Network firewalls and Ethernet addresses

November 2, 2023

Over on the Fediverse I mentioned that on some networks we authorize machines by controlling what Ethernet addresses ('MACs') get what IP addresses. In response, I was asked a very good question about why not have the firewall work by Ethernet address instead of IP. A starting answer is that firewalls have traditionally not had particular good support for working on MACs, and have instead focused on IPs. But why do firewalls prefer to work this way? There are probably several reasons, but I will theorize that a good part of it is that IP addresses are both more general and easier to work with.

First, IP addresses are more general, as they're preserved across router hops and the destination address is available much earlier even for destinations that are directly attached to the same network as the firewall. An Ethernet address is only useful if the sending or receiving machine is on the same network as the firewall and talking to it directly; otherwise it will be the MAC of some router. Or, to put it differently, the Ethernet addresses of packets are constantly being rewritten by everything that touches them (more or less) in the natural course of events, while IPs only change if someone does it deliberately. IPs tell you the (purported) endpoint, while MACs only tell you the immediate next or previous hop. Often the endpoints are much more meaningful to firewalls than the immediate hops.

(Partly this is a result of most network traffic being routed traffic. Of course, controlling the ability to get off a network is an exception.)

Second, IPs are generally easier for a firewall to work with because they're more structured. Ethernet addresses are not quite random, but from a firewall's perspective they usually might as well be; the list of MACs that are or could be on some network generally has no structure or organization to it, since the devices may come from many vendors with many assigned Ethernet prefixes. IP addresses are much more hierarchical (by design) and so in many situations are much more amenable to compact representations and data structures with good performance. Or to put it another way, there's no MAC equivalent of '192.168.1.0/24'.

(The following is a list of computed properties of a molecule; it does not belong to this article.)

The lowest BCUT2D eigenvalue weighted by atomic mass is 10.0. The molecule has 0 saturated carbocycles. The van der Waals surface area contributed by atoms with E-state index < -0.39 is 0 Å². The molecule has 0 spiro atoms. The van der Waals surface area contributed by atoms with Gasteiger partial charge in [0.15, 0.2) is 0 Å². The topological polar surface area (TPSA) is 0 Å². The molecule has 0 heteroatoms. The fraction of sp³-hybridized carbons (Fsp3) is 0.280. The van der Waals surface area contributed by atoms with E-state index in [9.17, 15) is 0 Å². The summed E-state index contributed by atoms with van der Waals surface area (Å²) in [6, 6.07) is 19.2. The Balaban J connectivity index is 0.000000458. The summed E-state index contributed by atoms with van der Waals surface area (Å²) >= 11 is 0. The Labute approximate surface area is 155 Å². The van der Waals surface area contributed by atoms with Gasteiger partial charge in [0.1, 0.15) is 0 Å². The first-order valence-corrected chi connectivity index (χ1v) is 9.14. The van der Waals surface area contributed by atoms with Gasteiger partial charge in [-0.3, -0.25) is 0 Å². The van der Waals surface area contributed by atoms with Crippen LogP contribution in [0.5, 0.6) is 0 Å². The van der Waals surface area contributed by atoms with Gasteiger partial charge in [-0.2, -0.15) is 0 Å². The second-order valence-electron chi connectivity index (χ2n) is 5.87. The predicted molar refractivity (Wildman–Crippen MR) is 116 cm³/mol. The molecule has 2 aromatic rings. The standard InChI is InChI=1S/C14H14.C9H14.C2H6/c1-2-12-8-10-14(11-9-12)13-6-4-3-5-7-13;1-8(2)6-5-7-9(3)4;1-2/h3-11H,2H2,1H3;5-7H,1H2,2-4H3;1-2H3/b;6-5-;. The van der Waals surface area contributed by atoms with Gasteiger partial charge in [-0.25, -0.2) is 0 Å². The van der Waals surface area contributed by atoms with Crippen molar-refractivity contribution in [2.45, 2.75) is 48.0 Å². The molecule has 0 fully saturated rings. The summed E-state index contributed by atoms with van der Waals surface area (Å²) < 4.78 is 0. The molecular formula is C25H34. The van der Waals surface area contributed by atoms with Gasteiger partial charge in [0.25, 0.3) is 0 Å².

(Often there will also be fewer active IPs than there are known and potentially active MACs, so even without structure to the IP addresses the firewall has fewer objects to care about.)

Since DHCP servers turn MACs into IPs, they have to deal with much the same challenges as firewalls. However, they have two advantages. The first is that they're in user space instead of in the kernel, which means they have a lot more options (and the consequences are lower). The second is that they have to do this mapping process only infrequently and they're not in the critical path for per-packet latency. If it takes half a second or a second or even ten seconds to get a DHCP lease, this is probably not critical; if it takes a tenth of a second for your packet to go through the firewall, this is very bad. A DHCP server can usually afford to do slow things where a firewall can't.

(Also, a linear array of MACs is not that space consuming, at least by the standards of user space programs. If you don't have any additional data, you can pack a table of 100,000 of them into just under 600 KiB. If the DHCP server keeps them in sorted order, matching a MAC can be done with binary search. Most DHCP servers probably don't have anywhere near 100,000 registered MACs.)

Written on 02 November 2023.
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Last modified: Thu Nov 2 23:01:06 2023
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